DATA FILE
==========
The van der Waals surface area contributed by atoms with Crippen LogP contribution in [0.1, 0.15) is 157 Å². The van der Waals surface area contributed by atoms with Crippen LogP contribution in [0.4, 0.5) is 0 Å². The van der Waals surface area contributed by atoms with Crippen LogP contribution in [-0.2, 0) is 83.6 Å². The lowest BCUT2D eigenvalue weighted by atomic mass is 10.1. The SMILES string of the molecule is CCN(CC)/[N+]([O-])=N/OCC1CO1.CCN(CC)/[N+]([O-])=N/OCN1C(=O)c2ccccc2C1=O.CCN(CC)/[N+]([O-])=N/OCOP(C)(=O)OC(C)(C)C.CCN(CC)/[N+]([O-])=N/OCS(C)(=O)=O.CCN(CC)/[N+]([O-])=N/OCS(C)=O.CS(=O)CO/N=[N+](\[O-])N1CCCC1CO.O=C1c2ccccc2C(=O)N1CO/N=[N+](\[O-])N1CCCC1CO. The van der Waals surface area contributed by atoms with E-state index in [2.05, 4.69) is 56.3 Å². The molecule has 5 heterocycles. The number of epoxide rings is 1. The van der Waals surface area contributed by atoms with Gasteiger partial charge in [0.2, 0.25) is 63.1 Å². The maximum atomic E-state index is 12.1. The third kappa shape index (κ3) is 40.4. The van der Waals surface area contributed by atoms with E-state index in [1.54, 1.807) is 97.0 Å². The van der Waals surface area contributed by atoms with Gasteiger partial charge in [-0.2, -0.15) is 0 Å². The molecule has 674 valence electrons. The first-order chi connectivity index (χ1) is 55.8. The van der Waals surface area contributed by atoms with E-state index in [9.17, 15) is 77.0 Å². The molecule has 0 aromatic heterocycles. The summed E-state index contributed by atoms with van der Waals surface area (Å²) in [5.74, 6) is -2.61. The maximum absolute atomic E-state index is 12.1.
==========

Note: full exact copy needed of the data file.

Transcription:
The van der Waals surface area contributed by atoms with Crippen LogP contribution in [0.1, 0.15) is 157 Å². The van der Waals surface area contributed by atoms with Crippen LogP contribution in [0.4, 0.5) is 0 Å². The van der Waals surface area contributed by atoms with Crippen LogP contribution in [-0.2, 0) is 83.6 Å². The lowest BCUT2D eigenvalue weighted by atomic mass is 10.1. The SMILES string of the molecule is CCN(CC)/[N+]([O-])=N/OCC1CO1.CCN(CC)/[N+]([O-])=N/OCN1C(=O)c2ccccc2C1=O.CCN(CC)/[N+]([O-])=N/OCOP(C)(=O)OC(C)(C)C.CCN(CC)/[N+]([O-])=N/OCS(C)(=O)=O.CCN(CC)/[N+]([O-])=N/OCS(C)=O.CS(=O)CO/N=[N+](\[O-])N1CCCC1CO.O=C1c2ccccc2C(=O)N1CO/N=[N+](\[O-])N1CCCC1CO. The van der Waals surface area contributed by atoms with E-state index in [2.05, 4.69) is 56.3 Å². The molecule has 5 heterocycles. The number of epoxide rings is 1. The van der Waals surface area contributed by atoms with Gasteiger partial charge in [0.2, 0.25) is 63.1 Å². The maximum atomic E-state index is 12.1. The third kappa shape index (κ3) is 40.4. The van der Waals surface area contributed by atoms with E-state index in [1.54, 1.807) is 97.0 Å². The van der Waals surface area contributed by atoms with Gasteiger partial charge in [-0.2, -0.15) is 0 Å². The molecule has 674 valence electrons. The first-order chi connectivity index (χ1) is 55.8. The van der Waals surface area contributed by atoms with E-state index in [9.17, 15) is 77.0 Å². The molecule has 0 aromatic heterocycles. The summed E-state index contributed by atoms with van der Waals surface area (Å²) in [5.74, 6) is -2.61. The maximum absolute atomic E-state index is 12.1.